Erkin Ünlü

Software Engineer

Clojure Functions - Part 1

Posted on November 08, 2020

First Class Citizens


Since I already made the notion of parentheses in Clojure clear here:, today I'd like to talk about functions which are the backbone of any programming language out there and they are the source of joy in Clojure for me as well. In functional languages, functions are obviously first class citizens. This means that they are values which you can store, pass around, and return from functions.

Basic syntax

(defn add "adds x to y and returns the result" [x y] (+ x y))

defn creates a named function here called add. You can then add comments about your functions for users who are interested about the code itself. The [x y] is the parameters vector. This notion is another example of the code as data approach of Clojure as a vector is just a basic data type available in Clojure. The part coming after the parameters is the function body: it returns the result of the last expression in it which is (+ x y) which is basically another call of the function +.

(add 1 2) => 3

Anonymous functions

You can also create anonymous functions with fn macro in Clojure. This is especially useful when used with higher order functions, we are going to use it a bit different than you'd expect to see in a Clojure code base.

(def add-function (fn [x y] (+ x y)))

Above we basically created the same function: this time we created the function with fn and bind the resulting function value to add-function symbol. As you can see, this is longer than just using defn. Actually, defn is just a macro that gets a name and function body and associates them together.


Passing arguments to a function is very simple in Clojure, you just pass them by their order. But since we don't have static typing in the language, it might get tedious to remember what exactly to pass when. It's always best to keep your functions simple and short.

Passing maps for named parameters

If you're also a fan of passing named arguments to your function like me and can't find the support in Clojure, you can always use the technique of passing a map and then destructure your arguments from the specified map. I probably have to talk about destructuring in another post but this small example should suffice for now.

(defn greeter [{:keys [name age]}] (str "person " name ", is " age " years old")) (greeter {:name "erkin" :age 34}) => "person erkin, is 34 years old"

As you can see this is a bit safer and easier to remember when invoking the function. If you combine this technique with specs you can get more safety. Otherwise, you can still shoot yourself in the foot but it's harder now:

(greeter {:name 34 :age "erkin"}) => "person 34, is erkin years old"

Short version for anonymous functions

There's also a short version of the anonymous function syntax which we can call the lambda syntax and it is helpful with higher order functions like map, filter and reduce. A quick example would be:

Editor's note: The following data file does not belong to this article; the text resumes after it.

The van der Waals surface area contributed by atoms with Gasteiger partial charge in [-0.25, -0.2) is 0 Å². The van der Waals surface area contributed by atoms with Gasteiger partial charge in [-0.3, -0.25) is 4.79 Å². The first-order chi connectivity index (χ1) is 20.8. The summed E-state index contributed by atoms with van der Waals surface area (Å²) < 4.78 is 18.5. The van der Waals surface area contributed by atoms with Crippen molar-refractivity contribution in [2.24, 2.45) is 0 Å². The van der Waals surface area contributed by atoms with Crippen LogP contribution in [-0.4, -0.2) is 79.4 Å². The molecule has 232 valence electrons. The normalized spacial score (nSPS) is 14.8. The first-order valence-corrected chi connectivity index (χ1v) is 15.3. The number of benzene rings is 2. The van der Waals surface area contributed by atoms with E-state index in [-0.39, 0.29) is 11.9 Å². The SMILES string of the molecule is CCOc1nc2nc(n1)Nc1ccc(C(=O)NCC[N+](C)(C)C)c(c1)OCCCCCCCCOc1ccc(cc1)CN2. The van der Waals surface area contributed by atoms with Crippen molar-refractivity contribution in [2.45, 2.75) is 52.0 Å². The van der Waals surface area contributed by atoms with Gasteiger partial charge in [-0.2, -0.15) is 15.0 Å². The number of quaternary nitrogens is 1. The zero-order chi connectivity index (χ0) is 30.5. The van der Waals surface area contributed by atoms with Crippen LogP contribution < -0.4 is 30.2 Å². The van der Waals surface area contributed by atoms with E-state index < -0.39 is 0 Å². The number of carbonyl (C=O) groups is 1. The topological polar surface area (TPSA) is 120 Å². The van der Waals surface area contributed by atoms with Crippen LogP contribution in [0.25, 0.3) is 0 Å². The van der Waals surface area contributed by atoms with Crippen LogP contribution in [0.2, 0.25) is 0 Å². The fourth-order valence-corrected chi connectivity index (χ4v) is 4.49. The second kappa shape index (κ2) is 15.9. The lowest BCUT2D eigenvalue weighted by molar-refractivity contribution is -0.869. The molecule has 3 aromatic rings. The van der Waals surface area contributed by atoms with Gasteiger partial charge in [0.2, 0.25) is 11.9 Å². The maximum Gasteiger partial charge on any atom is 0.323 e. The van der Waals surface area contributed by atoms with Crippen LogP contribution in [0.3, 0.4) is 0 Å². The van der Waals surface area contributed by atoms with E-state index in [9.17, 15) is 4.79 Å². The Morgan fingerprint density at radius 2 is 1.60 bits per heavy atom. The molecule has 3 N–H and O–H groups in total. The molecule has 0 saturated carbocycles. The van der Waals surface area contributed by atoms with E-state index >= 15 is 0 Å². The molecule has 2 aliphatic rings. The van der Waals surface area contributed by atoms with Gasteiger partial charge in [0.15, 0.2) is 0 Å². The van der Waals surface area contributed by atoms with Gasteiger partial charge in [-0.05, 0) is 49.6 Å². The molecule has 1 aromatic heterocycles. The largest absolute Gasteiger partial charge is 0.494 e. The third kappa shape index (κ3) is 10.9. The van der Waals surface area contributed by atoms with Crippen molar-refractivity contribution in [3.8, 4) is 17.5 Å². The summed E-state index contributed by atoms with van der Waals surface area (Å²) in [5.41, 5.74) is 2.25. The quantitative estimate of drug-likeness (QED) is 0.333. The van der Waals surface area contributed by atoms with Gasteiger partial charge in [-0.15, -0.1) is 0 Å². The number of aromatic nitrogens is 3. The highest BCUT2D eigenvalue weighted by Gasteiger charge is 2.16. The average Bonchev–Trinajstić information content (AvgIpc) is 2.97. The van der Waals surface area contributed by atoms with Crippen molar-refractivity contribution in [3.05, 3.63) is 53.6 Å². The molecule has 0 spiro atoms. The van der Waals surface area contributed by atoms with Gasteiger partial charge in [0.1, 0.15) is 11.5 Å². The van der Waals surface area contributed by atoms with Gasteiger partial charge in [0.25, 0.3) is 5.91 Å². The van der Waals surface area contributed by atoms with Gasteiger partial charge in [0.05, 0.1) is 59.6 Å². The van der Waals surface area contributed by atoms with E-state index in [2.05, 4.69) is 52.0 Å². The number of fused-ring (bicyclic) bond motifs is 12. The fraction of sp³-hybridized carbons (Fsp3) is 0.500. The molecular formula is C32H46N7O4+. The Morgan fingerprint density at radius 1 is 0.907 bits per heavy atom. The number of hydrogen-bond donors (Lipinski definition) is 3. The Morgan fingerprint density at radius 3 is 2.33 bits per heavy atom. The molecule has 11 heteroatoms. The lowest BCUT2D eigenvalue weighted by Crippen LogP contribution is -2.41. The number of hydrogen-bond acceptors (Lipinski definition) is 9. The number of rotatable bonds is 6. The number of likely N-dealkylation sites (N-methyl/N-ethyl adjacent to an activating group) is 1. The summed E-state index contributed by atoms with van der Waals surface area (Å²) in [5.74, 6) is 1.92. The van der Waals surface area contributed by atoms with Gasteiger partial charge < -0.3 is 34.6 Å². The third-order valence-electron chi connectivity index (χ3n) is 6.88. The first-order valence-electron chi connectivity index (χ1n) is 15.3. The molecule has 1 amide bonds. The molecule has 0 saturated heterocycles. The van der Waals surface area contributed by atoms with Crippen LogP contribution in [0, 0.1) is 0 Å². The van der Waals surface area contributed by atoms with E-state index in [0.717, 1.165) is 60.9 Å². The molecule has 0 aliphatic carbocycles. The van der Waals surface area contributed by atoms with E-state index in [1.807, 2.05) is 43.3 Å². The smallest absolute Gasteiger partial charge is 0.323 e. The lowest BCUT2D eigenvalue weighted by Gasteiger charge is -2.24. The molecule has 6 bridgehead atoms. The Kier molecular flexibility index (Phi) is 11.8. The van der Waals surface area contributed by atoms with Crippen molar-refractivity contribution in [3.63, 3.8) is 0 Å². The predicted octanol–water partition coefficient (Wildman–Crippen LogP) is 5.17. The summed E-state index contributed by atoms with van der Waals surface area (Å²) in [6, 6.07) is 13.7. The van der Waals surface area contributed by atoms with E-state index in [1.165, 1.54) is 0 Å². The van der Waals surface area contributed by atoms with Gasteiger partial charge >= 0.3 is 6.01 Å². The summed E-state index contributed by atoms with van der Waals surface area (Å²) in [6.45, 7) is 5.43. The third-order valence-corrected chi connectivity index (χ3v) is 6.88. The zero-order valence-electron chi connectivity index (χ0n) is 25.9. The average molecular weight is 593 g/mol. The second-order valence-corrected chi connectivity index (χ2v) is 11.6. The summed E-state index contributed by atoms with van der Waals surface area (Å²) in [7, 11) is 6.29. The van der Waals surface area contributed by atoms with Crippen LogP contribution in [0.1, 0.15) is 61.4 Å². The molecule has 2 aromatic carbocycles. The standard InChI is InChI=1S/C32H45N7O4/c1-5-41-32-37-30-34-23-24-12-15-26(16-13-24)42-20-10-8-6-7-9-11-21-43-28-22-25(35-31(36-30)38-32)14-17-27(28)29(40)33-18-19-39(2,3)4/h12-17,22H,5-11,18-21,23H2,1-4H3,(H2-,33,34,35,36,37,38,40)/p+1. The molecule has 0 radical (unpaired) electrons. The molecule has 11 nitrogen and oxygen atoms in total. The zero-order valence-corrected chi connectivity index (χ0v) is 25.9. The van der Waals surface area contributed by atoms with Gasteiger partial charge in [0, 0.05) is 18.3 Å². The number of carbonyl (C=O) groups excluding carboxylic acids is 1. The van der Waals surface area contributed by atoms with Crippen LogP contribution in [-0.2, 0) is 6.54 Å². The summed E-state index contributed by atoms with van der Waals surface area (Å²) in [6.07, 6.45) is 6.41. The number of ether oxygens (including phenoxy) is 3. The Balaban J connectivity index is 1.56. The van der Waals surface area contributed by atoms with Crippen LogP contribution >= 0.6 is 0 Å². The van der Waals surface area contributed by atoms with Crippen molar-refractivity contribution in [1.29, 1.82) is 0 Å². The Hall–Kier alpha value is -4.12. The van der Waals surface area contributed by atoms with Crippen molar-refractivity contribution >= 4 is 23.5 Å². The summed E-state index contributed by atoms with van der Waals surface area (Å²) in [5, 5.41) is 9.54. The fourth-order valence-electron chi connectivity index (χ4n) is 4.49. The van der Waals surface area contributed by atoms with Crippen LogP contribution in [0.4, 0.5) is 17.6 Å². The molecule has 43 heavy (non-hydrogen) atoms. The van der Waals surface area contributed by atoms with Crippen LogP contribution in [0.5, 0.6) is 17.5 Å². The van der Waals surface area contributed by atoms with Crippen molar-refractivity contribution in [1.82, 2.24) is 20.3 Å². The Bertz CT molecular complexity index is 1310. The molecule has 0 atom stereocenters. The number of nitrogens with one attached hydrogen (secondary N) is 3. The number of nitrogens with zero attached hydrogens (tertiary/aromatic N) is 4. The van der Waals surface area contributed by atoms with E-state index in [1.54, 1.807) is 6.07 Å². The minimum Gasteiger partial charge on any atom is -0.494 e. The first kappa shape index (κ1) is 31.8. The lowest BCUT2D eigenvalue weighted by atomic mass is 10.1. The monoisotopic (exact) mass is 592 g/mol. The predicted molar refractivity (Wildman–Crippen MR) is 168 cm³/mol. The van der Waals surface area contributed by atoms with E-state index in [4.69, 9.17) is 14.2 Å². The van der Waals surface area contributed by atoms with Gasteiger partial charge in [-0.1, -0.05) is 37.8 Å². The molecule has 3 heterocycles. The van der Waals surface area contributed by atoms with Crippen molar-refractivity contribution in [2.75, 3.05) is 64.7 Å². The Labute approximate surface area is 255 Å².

(map #(str "Hi There: " %) ["Erkin" "Gizem"])

The part #(str "Hi There: " %) is the short form function. The # indicates the start of the function and % indicates the argument passed. This is a neat way of keeping code short and concise but remember: keep it short to prevent an unreadable mess.

Maps and Keywords are functions as well!

Consider the following Java code for accessing elements in a map:

Map<String, String> someMap = new HashMap<>(); someMap.put("name", "Erkin"); String name = someMap.get("name"); System.out.println(name);

You can achieve the same with the below Clojure snippet:

(-> {:name "Erkin"} :name prn) "Erkin"

What just happened? And how much less code we have just written! Anyway, let me explain bit by bit:

  • -> is something called a threading macro, don't worry about it for now, just know that the code will be processed from top to bottom, it will carry the result to the next line as we go.
  • {:name "Erkin"} is the same map I created with Java above in 2 lines.
  • :name is the name keyword, as you can see, it acted as a function and get the value keyed to :name from the map
  • prn is just the printing function and we print the value "Erkin" to console.

So to paraphrase it we can take a look at the following piece:

(:name {:name "Erkin"}) => "Erkin"

This is what Rich Hickey refers to "Simple, made Easy". Same also goes for the map itself:

(def person {:name "Erkin" :age 34}) => #'user/person (person :age) => 34

This is a very pragmatic approach taken by the designers of the language intended to make our lives easier and simpler.


As you can see functions are very easy to write in Clojure and they are the backbone of the language. I will follow up this post with let bindings, threading macros and higher order functions on my next posts. I hope the post is clear enough but please reach out to me if you have any questions.